With these two examples I have tried to show how a archetypal human desire, in this case the need to accept and transcend the world, could be projected from the brain of the artist onto their blank screen–the canvas. And that this process is parallel to that of other projections made by us all the time onto the physical world, which we hope will enable us to make some kind of sense of it. In other words our constant myth making. In the light of developments in our understanding of the way the brain works we are beginning now to have a clearer idea of how these projections are formed and what their significance is to the identity of the individual. It also presents us with new perspectives on old problems. We are close to a time when, for example, the destructive nature of racism will no longer be seen as a political or historical problem, but a neurological one.

6. Creating the self

Let me try to sum up my thoughts on what has gone before. I believe that the basic need of human beings, and I would stick my neck out and say above all other needs – including food and sex – is a sense of self – of personal identity. Without this self-image we cannot exist meaningfully in the world – that is, not at all. The craving for and quest for identity can lead us at either extreme to the greatest fulfilment available to us in life or to utter catastrophe. It all depends on the choice of identity we choose or have thrust upon us.

We declare our sense of self, our identity, by a constant telling of stories about ourselves. The cause of so much chatter in the world is not the passing of information but the telling of our own stories. The basic units of currency in these stories are our perceptions of our emotional reactions to the people, situations and things we encounter in our lives and the sets of desires, beliefs and tastes we erect around these emotions in order to qualify and attempt to deal with them. It is these stories, these attempts to define our personal identity and come to terms with our existence, that we project onto our screens.

People may feel that some of the ideas presented here will destroy the vitality, wonderment and authority of personal emotion and dissipate our sense of identity. Well–its a difficult problem. I believe that what we are faced with now is not a loss of unique identity but a re-assessment of what identity means. The tools for building ourselves are being put into our own hands. Our emotional response to life and the moral decisions we make based on those responses are being given over to our own guardianship. We may no longer be the victim or puppet of our emotions but their director. It is in the exploration of this new vision of identity that I see a glimpse of what must eventually come–the elusive marriage between art and science.

My first remarks on the progress of enquiries into brain function indicate to me that the time is not far distant when the artist and scientist join forces in a true partnership of common interest, and work in the same areas of exploration. This field is the exploration of our perceptions and, through those, the ways in which we describe ourselves. Perhaps the question most urgent at the bottom of all this is ‘What is the basis of our actions?’ The truths that are being revealed should liberate us from old, outworn, damaging and often imposed self-images. We are being handed the power not only to create ourselves but to recreate ourselves –and that over and over. The work of the artist/scientist of the future should be to consolidate that liberty, to insist on the complexity of things, confirm the uniqueness of the individual and above all to invent relevant stories for all of us to use in the journey to self-consciousness.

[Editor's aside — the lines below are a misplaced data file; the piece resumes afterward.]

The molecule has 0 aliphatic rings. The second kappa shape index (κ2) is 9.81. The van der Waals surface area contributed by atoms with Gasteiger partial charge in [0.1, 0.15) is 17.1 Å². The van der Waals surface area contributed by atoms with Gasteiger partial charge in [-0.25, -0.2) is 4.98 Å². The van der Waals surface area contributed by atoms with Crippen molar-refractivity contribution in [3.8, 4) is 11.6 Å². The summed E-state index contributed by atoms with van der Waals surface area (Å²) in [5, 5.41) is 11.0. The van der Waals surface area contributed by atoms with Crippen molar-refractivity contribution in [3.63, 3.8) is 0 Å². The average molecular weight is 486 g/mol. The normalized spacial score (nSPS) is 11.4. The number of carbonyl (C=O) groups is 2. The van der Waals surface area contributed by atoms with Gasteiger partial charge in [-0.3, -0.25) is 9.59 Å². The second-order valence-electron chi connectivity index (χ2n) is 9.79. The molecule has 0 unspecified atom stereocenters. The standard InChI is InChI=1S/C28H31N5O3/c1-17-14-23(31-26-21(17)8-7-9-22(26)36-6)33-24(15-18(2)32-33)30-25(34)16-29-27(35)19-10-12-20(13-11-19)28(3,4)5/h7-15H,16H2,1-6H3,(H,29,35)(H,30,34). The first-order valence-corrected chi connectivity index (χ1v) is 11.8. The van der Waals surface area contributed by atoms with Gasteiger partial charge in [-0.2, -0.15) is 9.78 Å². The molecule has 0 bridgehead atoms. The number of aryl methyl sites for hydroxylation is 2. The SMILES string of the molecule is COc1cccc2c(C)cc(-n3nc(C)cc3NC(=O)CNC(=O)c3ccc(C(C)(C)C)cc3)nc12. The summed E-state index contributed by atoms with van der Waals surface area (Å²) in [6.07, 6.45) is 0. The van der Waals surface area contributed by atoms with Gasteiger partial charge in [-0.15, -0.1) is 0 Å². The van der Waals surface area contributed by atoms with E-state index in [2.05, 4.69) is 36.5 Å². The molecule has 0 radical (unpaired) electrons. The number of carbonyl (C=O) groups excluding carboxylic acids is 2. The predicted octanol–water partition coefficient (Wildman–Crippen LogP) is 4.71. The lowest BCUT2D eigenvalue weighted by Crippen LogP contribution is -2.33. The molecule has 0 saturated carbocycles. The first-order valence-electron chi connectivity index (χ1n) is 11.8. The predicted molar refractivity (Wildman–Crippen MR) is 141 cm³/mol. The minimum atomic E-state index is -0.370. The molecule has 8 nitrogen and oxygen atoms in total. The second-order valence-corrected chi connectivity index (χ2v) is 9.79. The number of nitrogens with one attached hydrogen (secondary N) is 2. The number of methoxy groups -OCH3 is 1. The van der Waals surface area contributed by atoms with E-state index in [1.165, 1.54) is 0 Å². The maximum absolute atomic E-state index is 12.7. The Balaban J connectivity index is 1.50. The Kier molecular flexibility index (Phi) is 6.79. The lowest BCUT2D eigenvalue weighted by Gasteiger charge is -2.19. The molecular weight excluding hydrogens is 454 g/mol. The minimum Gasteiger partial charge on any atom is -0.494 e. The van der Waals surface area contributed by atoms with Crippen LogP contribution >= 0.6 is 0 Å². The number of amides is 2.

1 V. S. Ramachandran, with Sandra Blakeslee, Phantoms in the Brain (New York: William Morrow, 1998), 112. This very accessible book contains an enormous bibliography for this kind of study.

2 Details of Charles Bonnet syndrome may be found on the web site of the Royal National Institute for the Blind, UK: For a review of the literature on this syndrome, see U. Dlugon, “Charles Bonnet Syndrome,” Psychiatri-Polski 34.2 (2000 March-April): 307-16. Since the article is in Polish, I quote the English abstract:

The article reviews the current literature on Charles Bonnet syndrome (CBS), offers specific criteria to define this syndrome, evaluates its prevalence, analyses the possible associated ophthalmic and sociodemographic factors, suggests future work in this area. Despite the recent interest in CBS in contemporary medical literature, a universal definition of this entity has not been fully established yet. The syndrome is usually characterised by presence of vivid and complex visual hallucinations, which are recognised as unreal and occur in the absence of any other psychiatric symptoms. Therefore there are suggestions that the phenomena should be best described by the term ‘pseudohallucinations’ or ‘parahallucinations’. Some researchers suggest that isolated visual hallucinations in older adults may be an indication of early stages of dementia. Contrary to what was considered for a long time, the syndrome seems to occur rather frequently. Recent findings support association of CBS with sensory deprivation and advanced age. CBS should be considered as a diagnosis in patients who complain of hallucinations and who meet the defined diagnostic criteria. There is no proven treatment, but many patients will benefit from reassurance that their hallucinations do not imply mental illness.